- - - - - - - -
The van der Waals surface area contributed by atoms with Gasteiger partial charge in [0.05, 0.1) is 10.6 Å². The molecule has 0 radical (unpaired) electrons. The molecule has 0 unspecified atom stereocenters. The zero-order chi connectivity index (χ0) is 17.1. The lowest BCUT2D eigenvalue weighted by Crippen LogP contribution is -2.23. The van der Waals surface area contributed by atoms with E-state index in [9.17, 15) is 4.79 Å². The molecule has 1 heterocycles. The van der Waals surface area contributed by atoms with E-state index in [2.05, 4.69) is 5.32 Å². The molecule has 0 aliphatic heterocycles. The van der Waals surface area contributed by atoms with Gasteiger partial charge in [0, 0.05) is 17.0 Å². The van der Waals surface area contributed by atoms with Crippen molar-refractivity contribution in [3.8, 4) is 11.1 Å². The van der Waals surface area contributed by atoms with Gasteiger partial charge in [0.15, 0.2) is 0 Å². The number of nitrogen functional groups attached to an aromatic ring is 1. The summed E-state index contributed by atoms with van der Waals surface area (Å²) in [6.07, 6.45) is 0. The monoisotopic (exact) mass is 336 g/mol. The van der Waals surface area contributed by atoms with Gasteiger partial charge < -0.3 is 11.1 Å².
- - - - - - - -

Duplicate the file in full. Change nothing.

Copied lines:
The van der Waals surface area contributed by atoms with Gasteiger partial charge in [0.05, 0.1) is 10.6 Å². The molecule has 0 radical (unpaired) electrons. The molecule has 0 unspecified atom stereocenters. The zero-order chi connectivity index (χ0) is 17.1. The lowest BCUT2D eigenvalue weighted by Crippen LogP contribution is -2.23. The van der Waals surface area contributed by atoms with E-state index in [9.17, 15) is 4.79 Å². The molecule has 1 heterocycles. The van der Waals surface area contributed by atoms with E-state index in [2.05, 4.69) is 5.32 Å². The molecule has 0 aliphatic heterocycles. The van der Waals surface area contributed by atoms with Gasteiger partial charge in [0, 0.05) is 17.0 Å². The van der Waals surface area contributed by atoms with Crippen molar-refractivity contribution in [3.8, 4) is 11.1 Å². The van der Waals surface area contributed by atoms with Gasteiger partial charge in [0.15, 0.2) is 0 Å². The number of nitrogen functional groups attached to an aromatic ring is 1. The summed E-state index contributed by atoms with van der Waals surface area (Å²) in [6.07, 6.45) is 0. The monoisotopic (exact) mass is 336 g/mol. The van der Waals surface area contributed by atoms with Gasteiger partial charge < -0.3 is 11.1 Å².